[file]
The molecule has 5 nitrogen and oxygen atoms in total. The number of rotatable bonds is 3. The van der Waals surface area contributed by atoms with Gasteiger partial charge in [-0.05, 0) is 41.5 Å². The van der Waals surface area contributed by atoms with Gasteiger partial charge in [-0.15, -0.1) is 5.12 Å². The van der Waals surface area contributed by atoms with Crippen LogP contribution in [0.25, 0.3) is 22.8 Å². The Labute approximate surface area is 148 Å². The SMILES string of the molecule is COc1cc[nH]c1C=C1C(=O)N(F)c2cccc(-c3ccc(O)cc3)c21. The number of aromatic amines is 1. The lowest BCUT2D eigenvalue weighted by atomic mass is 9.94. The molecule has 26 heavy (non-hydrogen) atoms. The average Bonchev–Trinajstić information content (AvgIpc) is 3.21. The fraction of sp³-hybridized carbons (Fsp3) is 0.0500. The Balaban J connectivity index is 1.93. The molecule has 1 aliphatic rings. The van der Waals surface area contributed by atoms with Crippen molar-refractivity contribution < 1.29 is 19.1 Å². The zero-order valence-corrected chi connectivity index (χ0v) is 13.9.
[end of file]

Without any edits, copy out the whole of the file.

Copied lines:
The molecule has 5 nitrogen and oxygen atoms in total. The number of rotatable bonds is 3. The van der Waals surface area contributed by atoms with Gasteiger partial charge in [-0.05, 0) is 41.5 Å². The van der Waals surface area contributed by atoms with Gasteiger partial charge in [-0.15, -0.1) is 5.12 Å². The van der Waals surface area contributed by atoms with Crippen LogP contribution in [0.25, 0.3) is 22.8 Å². The Labute approximate surface area is 148 Å². The SMILES string of the molecule is COc1cc[nH]c1C=C1C(=O)N(F)c2cccc(-c3ccc(O)cc3)c21. The number of aromatic amines is 1. The lowest BCUT2D eigenvalue weighted by atomic mass is 9.94. The molecule has 26 heavy (non-hydrogen) atoms. The average Bonchev–Trinajstić information content (AvgIpc) is 3.21. The fraction of sp³-hybridized carbons (Fsp3) is 0.0500. The Balaban J connectivity index is 1.93. The molecule has 1 aliphatic rings. The van der Waals surface area contributed by atoms with Crippen molar-refractivity contribution < 1.29 is 19.1 Å². The zero-order valence-corrected chi connectivity index (χ0v) is 13.9.